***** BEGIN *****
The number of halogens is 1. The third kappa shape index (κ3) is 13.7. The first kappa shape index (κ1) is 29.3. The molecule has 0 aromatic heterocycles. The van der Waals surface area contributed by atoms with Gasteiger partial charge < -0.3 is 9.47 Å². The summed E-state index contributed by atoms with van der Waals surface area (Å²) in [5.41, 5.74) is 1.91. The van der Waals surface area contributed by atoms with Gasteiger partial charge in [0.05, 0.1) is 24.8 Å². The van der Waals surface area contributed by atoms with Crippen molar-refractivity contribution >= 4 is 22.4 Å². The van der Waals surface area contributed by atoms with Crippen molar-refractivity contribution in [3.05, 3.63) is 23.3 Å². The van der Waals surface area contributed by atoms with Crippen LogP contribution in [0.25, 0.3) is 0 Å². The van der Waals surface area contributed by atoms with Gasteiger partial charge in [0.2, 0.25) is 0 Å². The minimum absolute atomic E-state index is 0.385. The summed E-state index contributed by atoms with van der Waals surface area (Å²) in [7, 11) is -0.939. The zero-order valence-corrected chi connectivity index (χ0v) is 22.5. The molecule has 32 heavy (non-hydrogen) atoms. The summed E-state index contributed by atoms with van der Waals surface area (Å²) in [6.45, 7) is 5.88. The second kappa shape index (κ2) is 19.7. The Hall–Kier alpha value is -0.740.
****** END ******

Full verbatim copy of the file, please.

The number of halogens is 1. The third kappa shape index (κ3) is 13.7. The first kappa shape index (κ1) is 29.3. The molecule has 0 aromatic heterocycles. The van der Waals surface area contributed by atoms with Gasteiger partial charge < -0.3 is 9.47 Å². The summed E-state index contributed by atoms with van der Waals surface area (Å²) in [5.41, 5.74) is 1.91. The van der Waals surface area contributed by atoms with Gasteiger partial charge in [0.05, 0.1) is 24.8 Å². The van der Waals surface area contributed by atoms with Crippen molar-refractivity contribution >= 4 is 22.4 Å². The van der Waals surface area contributed by atoms with Crippen molar-refractivity contribution in [3.05, 3.63) is 23.3 Å². The van der Waals surface area contributed by atoms with Crippen LogP contribution in [0.25, 0.3) is 0 Å². The van der Waals surface area contributed by atoms with Gasteiger partial charge in [0.2, 0.25) is 0 Å². The minimum absolute atomic E-state index is 0.385. The summed E-state index contributed by atoms with van der Waals surface area (Å²) in [7, 11) is -0.939. The zero-order valence-corrected chi connectivity index (χ0v) is 22.5. The molecule has 32 heavy (non-hydrogen) atoms. The summed E-state index contributed by atoms with van der Waals surface area (Å²) in [6.45, 7) is 5.88. The second kappa shape index (κ2) is 19.7. The Hall–Kier alpha value is -0.740.